Shreya Ramachandran, founder of 'The Grey Water Project' and a member of the Stockholm+50 Youth Task Force, shared how water alignment could support the scaling of grey water, a solution that’s available and can provide a steady and reliable source of water for multiple uses. Systems and policies need to be put in place to regulate, standardize, and incentivize its use. She also noted that to bring youth’s energy towards water, as is happening in the climate space, youth need to better understand how central water is to the global challenges we are facing. 

An important focus for water alignment is financing, and the panelists explored how to ensure that cross-sectoral investments are optimizing synergies, and to increase financing by amplifying private investments. 

“Development aid won't be enough to solve the problems we face, but we can work in innovative ways with our partners to solve those issues,” said Sharp. “Private investments need to be supported, in particular, through improved enabling environments, helping to de-risk investments, and collaboration with existing platforms that seek to improve the business climate and increase investments in countries.” 

Karin Kronhöffer, Director of Strategy and Communications at Swedfund, the Swedish development finance institution, shared perspectives on why investments in water are lacking – including difficulties to price water and the need for water remain affordable. Looking at what works in other sectors, she said it would be important to support investments that can contribute to supporting access to water, to provide impact-oriented capital that can be invested long-term, to offer technical assistance, and to support innovation and new technologies. Alignment needs to be based on competencies, on resources efficiency, and on supporting action.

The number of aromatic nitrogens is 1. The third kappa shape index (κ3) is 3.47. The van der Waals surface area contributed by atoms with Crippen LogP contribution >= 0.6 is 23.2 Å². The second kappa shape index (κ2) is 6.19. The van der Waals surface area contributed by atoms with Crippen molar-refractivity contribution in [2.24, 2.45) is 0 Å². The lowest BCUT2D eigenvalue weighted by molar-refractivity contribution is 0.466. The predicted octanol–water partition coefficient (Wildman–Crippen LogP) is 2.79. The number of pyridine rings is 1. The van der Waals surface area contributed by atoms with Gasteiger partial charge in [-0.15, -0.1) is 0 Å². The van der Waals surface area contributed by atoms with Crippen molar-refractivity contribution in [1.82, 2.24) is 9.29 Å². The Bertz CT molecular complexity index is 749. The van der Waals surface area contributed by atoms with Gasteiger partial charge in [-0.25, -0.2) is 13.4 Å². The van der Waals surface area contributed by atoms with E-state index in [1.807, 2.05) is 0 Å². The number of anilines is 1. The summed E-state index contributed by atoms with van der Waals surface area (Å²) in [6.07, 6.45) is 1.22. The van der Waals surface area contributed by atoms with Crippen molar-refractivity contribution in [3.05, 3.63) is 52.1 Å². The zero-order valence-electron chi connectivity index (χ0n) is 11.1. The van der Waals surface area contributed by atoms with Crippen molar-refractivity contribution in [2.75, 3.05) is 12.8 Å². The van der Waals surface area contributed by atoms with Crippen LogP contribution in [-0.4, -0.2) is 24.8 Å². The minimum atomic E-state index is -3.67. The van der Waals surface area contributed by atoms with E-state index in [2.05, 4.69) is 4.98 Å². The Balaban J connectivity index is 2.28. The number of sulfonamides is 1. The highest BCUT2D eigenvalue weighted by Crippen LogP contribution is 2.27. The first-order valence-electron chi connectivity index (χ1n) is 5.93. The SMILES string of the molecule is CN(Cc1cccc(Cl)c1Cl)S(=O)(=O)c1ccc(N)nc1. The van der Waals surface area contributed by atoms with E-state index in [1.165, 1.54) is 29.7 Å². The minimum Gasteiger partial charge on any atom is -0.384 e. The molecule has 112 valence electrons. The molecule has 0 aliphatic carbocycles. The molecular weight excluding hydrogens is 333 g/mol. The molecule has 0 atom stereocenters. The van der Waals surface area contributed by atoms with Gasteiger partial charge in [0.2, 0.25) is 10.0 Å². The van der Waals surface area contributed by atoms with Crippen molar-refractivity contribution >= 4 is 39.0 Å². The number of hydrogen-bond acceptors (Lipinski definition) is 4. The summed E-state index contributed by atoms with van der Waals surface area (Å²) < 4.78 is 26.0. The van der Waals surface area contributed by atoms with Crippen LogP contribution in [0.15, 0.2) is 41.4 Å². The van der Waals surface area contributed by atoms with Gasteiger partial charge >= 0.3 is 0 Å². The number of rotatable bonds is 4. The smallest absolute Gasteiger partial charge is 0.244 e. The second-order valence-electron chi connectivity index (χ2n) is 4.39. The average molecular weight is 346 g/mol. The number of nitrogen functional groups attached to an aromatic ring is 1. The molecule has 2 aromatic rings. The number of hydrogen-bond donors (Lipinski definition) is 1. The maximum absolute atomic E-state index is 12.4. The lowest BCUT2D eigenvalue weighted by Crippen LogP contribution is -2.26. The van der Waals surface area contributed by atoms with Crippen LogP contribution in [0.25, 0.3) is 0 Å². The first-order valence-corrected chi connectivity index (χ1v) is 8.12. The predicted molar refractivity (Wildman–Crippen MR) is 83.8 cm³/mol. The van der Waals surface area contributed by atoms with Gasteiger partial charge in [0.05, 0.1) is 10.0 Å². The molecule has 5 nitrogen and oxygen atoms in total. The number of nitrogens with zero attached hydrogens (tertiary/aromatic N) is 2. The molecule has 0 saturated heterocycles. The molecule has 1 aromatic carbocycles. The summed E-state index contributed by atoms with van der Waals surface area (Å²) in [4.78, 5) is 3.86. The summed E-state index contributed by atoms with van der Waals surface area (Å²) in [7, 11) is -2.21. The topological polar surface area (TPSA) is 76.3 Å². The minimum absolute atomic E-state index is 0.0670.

Finally, the panel highlighted that the time is ripe for a global remobilization for water, as the global community prepares for the 2023 U.N. Conference of Water, co-hosted by the Netherlands and Tajikistan. Kitty van der Heijden, Director General for International Affairs, Ministry of Foreign Affairs, the Netherlands, spoke to the importance of the 2023 Conference – the first U.N. conference on water since the 1970s. “We want three things out of the U.N. 2023 Water Conference,” she said, “it has to be inclusive, it needs to be action oriented, and it needs to be cross-sectoral.” 

In a summary comment, Manakovski noted that water alignment is the vehicle that can drive systemic change. By establishing common ambition and joint action, water alignment can build confidence, it can convene people, and focus minds on a final destination. “I think people need to get excited by doing something that is improbable, an alignment process at scale and sustained to get everyone moving in the same direction.”   

In his closing remarks, Sulton Rahimzoda, Co-chair of the Dushanbe Water Process, Government of Tajikistan, urged everyone to strive for transformation and innovation. He stated that the 2023 Water Conference should be a watershed moment for the world, and “we hope that the water alignment approach will provide good inputs into this process.”